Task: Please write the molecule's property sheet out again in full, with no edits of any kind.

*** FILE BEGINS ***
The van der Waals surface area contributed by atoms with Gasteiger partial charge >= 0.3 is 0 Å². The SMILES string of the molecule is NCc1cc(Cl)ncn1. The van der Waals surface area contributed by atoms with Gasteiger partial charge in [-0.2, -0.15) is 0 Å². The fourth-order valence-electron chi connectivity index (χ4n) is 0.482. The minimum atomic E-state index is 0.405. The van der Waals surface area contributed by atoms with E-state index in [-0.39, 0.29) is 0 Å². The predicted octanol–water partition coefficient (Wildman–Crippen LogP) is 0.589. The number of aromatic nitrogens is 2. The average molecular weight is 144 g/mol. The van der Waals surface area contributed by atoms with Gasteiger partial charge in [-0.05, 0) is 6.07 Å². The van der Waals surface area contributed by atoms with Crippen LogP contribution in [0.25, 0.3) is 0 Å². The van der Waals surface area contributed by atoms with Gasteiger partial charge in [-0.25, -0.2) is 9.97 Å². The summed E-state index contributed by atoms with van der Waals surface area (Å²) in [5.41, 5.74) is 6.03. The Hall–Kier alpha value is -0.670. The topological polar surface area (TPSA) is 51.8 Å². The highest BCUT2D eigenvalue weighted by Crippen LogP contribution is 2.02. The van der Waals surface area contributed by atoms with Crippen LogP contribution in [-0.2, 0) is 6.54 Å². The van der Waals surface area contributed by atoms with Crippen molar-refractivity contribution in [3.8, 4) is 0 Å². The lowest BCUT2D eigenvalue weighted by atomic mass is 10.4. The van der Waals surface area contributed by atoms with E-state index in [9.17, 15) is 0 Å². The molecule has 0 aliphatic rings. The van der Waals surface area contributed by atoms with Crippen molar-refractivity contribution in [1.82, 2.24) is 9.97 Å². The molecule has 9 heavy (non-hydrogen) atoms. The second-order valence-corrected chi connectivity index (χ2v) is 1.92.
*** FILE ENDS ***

The van der Waals surface area contributed by atoms with Gasteiger partial charge >= 0.3 is 0 Å². The SMILES string of the molecule is NCc1cc(Cl)ncn1. The van der Waals surface area contributed by atoms with Gasteiger partial charge in [-0.2, -0.15) is 0 Å². The fourth-order valence-electron chi connectivity index (χ4n) is 0.482. The minimum atomic E-state index is 0.405. The van der Waals surface area contributed by atoms with E-state index in [-0.39, 0.29) is 0 Å². The predicted octanol–water partition coefficient (Wildman–Crippen LogP) is 0.589. The number of aromatic nitrogens is 2. The average molecular weight is 144 g/mol. The van der Waals surface area contributed by atoms with Gasteiger partial charge in [-0.05, 0) is 6.07 Å². The van der Waals surface area contributed by atoms with Crippen LogP contribution in [0.25, 0.3) is 0 Å². The van der Waals surface area contributed by atoms with Gasteiger partial charge in [-0.25, -0.2) is 9.97 Å². The summed E-state index contributed by atoms with van der Waals surface area (Å²) in [5.41, 5.74) is 6.03. The Hall–Kier alpha value is -0.670. The topological polar surface area (TPSA) is 51.8 Å². The highest BCUT2D eigenvalue weighted by Crippen LogP contribution is 2.02. The van der Waals surface area contributed by atoms with Crippen LogP contribution in [-0.2, 0) is 6.54 Å². The van der Waals surface area contributed by atoms with Crippen molar-refractivity contribution in [3.8, 4) is 0 Å². The lowest BCUT2D eigenvalue weighted by atomic mass is 10.4. The van der Waals surface area contributed by atoms with E-state index in [9.17, 15) is 0 Å². The molecule has 0 aliphatic rings. The van der Waals surface area contributed by atoms with Crippen molar-refractivity contribution in [1.82, 2.24) is 9.97 Å². The molecule has 9 heavy (non-hydrogen) atoms. The second-order valence-corrected chi connectivity index (χ2v) is 1.92.